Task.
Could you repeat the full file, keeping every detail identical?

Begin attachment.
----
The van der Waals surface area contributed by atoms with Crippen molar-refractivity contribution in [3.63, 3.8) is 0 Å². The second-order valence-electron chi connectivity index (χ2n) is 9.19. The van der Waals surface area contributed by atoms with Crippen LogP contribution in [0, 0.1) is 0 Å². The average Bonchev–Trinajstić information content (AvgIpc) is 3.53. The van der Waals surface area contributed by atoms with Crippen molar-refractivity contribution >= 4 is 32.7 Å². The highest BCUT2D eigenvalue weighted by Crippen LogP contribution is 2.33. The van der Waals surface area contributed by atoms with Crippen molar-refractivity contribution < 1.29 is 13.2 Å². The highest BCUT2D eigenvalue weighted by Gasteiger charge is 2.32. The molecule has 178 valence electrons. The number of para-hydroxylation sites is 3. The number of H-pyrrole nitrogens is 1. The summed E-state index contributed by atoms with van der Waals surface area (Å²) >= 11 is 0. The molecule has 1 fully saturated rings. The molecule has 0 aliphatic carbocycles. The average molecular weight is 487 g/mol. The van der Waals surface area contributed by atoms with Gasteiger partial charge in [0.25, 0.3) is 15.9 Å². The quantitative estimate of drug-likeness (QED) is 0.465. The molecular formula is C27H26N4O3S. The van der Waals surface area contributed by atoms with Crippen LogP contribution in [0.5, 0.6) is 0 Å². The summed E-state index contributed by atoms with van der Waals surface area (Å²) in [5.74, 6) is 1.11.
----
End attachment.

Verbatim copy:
The van der Waals surface area contributed by atoms with Crippen molar-refractivity contribution in [3.63, 3.8) is 0 Å². The second-order valence-electron chi connectivity index (χ2n) is 9.19. The van der Waals surface area contributed by atoms with Crippen LogP contribution in [0, 0.1) is 0 Å². The average Bonchev–Trinajstić information content (AvgIpc) is 3.53. The van der Waals surface area contributed by atoms with Crippen molar-refractivity contribution >= 4 is 32.7 Å². The highest BCUT2D eigenvalue weighted by Crippen LogP contribution is 2.33. The van der Waals surface area contributed by atoms with Crippen molar-refractivity contribution < 1.29 is 13.2 Å². The highest BCUT2D eigenvalue weighted by Gasteiger charge is 2.32. The molecule has 178 valence electrons. The number of para-hydroxylation sites is 3. The number of H-pyrrole nitrogens is 1. The summed E-state index contributed by atoms with van der Waals surface area (Å²) >= 11 is 0. The molecule has 1 fully saturated rings. The molecule has 0 aliphatic carbocycles. The average molecular weight is 487 g/mol. The van der Waals surface area contributed by atoms with Gasteiger partial charge in [0.25, 0.3) is 15.9 Å². The quantitative estimate of drug-likeness (QED) is 0.465. The molecular formula is C27H26N4O3S. The van der Waals surface area contributed by atoms with Crippen LogP contribution in [0.5, 0.6) is 0 Å². The summed E-state index contributed by atoms with van der Waals surface area (Å²) in [5.74, 6) is 1.11.